This won’t take long. It’s not like I want to write about this topic. It’s just that I feel obligated to say something here, because if you’re reading the mainstream news… or the lack of mainstream news… it could seem that the foreclosure crisis is now behind us… AND IT’S NOT.
In fact, I can tell you that it’s not even close.
Maybe the mainstream media has simply gotten tired of the topic. And it’s not like they’ve ever had a particularly good handle on what’s going on in real life when it come to foreclosures in general. So, perhaps I shouldn’t be surprised at the latest coverage, or lack thereof.
But I am surprised.
As recently as September of last year, RealtyTrac has been reporting that the crisis is “well behind us.” In its U.S. Foreclosure Market Report™ for August 2014, were reported on 116,913 U.S. properties in August, an increase of 7 percent from the previous month but still down 9 percent from a year ago.
Now, it’s important to realize that RealtyTrac defines “foreclosure filings” as including, “default notices, scheduled auctions and bank repossessions.” That means that all of the delinquent loans on which no Notice of Default has been sent out… yet… aren’t included. And there are always plenty of those. (For the record, I wrote about RealtyTrac’s September 2014 report on September 20th last year, and explained in detail what I found to be wrong or misleading.)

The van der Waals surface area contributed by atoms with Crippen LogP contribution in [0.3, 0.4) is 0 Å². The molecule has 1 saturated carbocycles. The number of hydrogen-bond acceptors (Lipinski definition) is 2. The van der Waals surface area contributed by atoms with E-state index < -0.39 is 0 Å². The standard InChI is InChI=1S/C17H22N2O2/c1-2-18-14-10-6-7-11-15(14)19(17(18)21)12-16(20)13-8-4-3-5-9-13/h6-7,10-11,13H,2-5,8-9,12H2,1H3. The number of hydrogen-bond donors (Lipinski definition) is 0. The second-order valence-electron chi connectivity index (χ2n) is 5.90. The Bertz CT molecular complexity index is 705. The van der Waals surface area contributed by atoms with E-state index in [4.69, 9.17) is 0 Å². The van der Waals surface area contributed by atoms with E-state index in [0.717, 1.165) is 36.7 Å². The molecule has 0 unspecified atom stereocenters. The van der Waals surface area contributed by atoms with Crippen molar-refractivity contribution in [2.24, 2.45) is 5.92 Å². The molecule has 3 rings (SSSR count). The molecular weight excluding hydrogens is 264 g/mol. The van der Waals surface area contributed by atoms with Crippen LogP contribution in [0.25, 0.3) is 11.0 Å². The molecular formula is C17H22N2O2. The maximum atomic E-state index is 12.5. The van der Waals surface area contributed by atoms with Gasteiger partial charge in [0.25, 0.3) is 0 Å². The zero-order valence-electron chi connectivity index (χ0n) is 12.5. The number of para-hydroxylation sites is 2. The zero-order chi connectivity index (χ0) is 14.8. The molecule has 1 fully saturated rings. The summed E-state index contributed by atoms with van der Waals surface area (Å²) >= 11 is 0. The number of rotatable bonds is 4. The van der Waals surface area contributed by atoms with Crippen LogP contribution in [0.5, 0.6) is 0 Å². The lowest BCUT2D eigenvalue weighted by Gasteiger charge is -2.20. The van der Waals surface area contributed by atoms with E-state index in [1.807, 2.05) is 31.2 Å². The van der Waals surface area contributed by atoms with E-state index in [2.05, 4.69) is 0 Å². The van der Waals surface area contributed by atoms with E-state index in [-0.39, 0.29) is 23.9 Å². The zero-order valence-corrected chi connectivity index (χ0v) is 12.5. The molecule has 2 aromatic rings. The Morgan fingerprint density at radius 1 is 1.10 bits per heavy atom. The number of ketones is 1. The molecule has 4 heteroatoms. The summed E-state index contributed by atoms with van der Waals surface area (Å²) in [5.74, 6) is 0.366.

Still, RealtyTrac concludes the report’s numbers as reflecting, “the smallest decrease in the last 47 consecutive months of year-over-year declines in U.S. foreclosure activity.”
And, RealtyTrac’s vice president, Daren Blomquist, referring to the September 2014 report was quoted as saying…
“The August foreclosure numbers demonstrate that although the foreclosure crisis is well behind us, the messy business of cleaning up the distress lingering from the housing bust continues in many markets. The annual increase in foreclosure auctions — the first since the robo-signing controversy rocked the foreclosure industry back in late 2010 — indicates mortgage servicers are finally adjusting to the new paradigms for proper foreclosure that have been implemented in many states, whether by legislation or litigation or both.”